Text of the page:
[unisog] Fraudulent eBay Site

Dan Riley dsr at mail.lns.cornell.edu
Wed Apr 23 00:40:28 GMT 2003


Gary Flynn <flynngn at jmu.edu> writes:
> Jeff Bollinger wrote:
> > Please be aware that http://www.ebayauthorize.com is not
> > affiliated with the actual eBay company (http://www.ebay.com).
[...]
> Now I'm put in the position of ignoring this or posting
> a warning to my local population based on Jeff's data
> that may subject me to libel in the case that
> www.ebayauthorize.com is legitimate. :(

I see maybe a dozen of these impersonations a year--ebay, e-gold,
paypal, aol password "phishing", etc.  (e-gold seems to be the
currently popular target).  Telling your local population "don't trust
ebayauthorize" isn't the answer--it'll be a different threat next
month.  Telling them what not to trust doesn't scale, cyberspace isn't
trustworthy, and I don't see any reason to believe that will improve
anytime soon.

> How to best explain to non-technical end users what web sites to
> trust?  Certificate chains don't even help if the names are well
> chosen and who is going to look at those anyway.

Just getting them to look for the lock (without any warnings) is a
good start--most of the phishers don't have certs (the few that do,
usually it's self-signed or the CN doesn't match the hostname).  Tell
'em to look for https://...ebay.com/ (the trailing slash is important,
to avoid https://scgi.ebay.com@192.168.1.1/phish.cgi).  Give 'em some
examples, and tell them the truth--that there are people out there
trying to *steal* their money, or, worse, their identity.

If that's too complicated, tell them not to trust any URL in email.
If they get email from ebay, they should type "ebay.com" into their
browser themselves to check it out.  This is exactly analogous to the
standard advice for phone calls--only give your credit card info to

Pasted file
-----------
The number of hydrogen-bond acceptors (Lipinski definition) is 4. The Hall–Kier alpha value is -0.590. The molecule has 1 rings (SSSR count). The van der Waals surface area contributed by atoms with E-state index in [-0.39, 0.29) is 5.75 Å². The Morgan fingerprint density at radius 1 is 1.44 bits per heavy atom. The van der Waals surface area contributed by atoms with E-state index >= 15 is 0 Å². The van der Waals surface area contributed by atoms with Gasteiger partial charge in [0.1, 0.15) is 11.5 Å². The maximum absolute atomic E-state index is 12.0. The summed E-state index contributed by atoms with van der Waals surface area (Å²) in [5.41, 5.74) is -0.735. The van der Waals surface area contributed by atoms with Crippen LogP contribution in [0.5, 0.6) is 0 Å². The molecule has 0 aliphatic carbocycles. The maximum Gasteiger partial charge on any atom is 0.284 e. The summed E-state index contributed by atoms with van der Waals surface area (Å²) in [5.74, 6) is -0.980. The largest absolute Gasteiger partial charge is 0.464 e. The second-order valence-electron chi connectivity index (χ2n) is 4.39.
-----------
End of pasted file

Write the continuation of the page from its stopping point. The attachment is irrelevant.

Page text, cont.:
numbers you lookup in some trusted directory and dial yourself; do not
give your credit info to strangers who call you.

And while I'm ranting--anyone with a signin page, make the form page
SSL protected.  ebay is a prime example of how to get this *wrong*.
Go to ebay.com and click signin--the page that goes to *isn't* SSL
encrypted.  The form action is, but that's too late--the page that
*presents* the form should be SSL encrypted so customers can check for
certficate validity *before* submitting the form.  This is *so* basic,
and so commonly wrong--I'm tempted to say that companies like ebay
*deserve* whatever liability they get from training their customers to
fill in forms that can't easily be determined to be "secure" in
advance of submission.

I'm starting to foam at the mouth, aren't I?  Ok, I'll stop.  But
there *really* ought to be a BCP about SSL encrypting any form with
an encrypted action, so the cert can be checked before submission.
This is so basic, but so many of the e-tailers (inluding amazon) get
it *wrong*.  Perhaps because their business depends on the illusion
that cyberspace is trustworthy?

-- 
"about 15 percent of the people are screwballs, lightweights and boobs
   and you would not want those people unrepresented in Congress."
	    -Alan Simpson, former US Senator (R, Wyoming)



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